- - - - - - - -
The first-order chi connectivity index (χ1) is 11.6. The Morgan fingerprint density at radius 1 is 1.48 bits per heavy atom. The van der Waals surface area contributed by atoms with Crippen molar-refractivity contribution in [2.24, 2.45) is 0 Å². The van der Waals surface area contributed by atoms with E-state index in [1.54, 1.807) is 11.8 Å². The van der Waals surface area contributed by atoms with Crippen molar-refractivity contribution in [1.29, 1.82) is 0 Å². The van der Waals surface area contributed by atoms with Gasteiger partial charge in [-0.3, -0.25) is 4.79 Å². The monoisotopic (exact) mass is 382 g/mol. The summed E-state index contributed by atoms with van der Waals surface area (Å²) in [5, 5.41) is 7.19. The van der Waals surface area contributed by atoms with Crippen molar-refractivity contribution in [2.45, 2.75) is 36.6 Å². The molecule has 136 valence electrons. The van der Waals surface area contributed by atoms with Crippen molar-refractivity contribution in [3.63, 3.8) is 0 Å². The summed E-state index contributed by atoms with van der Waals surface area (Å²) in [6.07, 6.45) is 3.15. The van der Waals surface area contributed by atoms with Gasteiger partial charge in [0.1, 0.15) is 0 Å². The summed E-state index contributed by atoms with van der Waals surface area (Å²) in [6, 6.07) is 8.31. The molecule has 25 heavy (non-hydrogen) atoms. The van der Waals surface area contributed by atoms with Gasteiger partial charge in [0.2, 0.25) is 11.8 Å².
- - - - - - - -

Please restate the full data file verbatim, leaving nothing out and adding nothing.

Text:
The first-order chi connectivity index (χ1) is 11.6. The Morgan fingerprint density at radius 1 is 1.48 bits per heavy atom. The van der Waals surface area contributed by atoms with Crippen molar-refractivity contribution in [2.24, 2.45) is 0 Å². The van der Waals surface area contributed by atoms with E-state index in [1.54, 1.807) is 11.8 Å². The van der Waals surface area contributed by atoms with Crippen molar-refractivity contribution in [1.29, 1.82) is 0 Å². The van der Waals surface area contributed by atoms with Gasteiger partial charge in [-0.3, -0.25) is 4.79 Å². The monoisotopic (exact) mass is 382 g/mol. The summed E-state index contributed by atoms with van der Waals surface area (Å²) in [5, 5.41) is 7.19. The van der Waals surface area contributed by atoms with Crippen molar-refractivity contribution in [2.45, 2.75) is 36.6 Å². The molecule has 136 valence electrons. The van der Waals surface area contributed by atoms with Crippen molar-refractivity contribution in [3.63, 3.8) is 0 Å². The summed E-state index contributed by atoms with van der Waals surface area (Å²) in [6.07, 6.45) is 3.15. The van der Waals surface area contributed by atoms with Gasteiger partial charge in [0.1, 0.15) is 0 Å². The summed E-state index contributed by atoms with van der Waals surface area (Å²) in [6, 6.07) is 8.31. The molecule has 25 heavy (non-hydrogen) atoms. The van der Waals surface area contributed by atoms with Gasteiger partial charge in [0.2, 0.25) is 11.8 Å².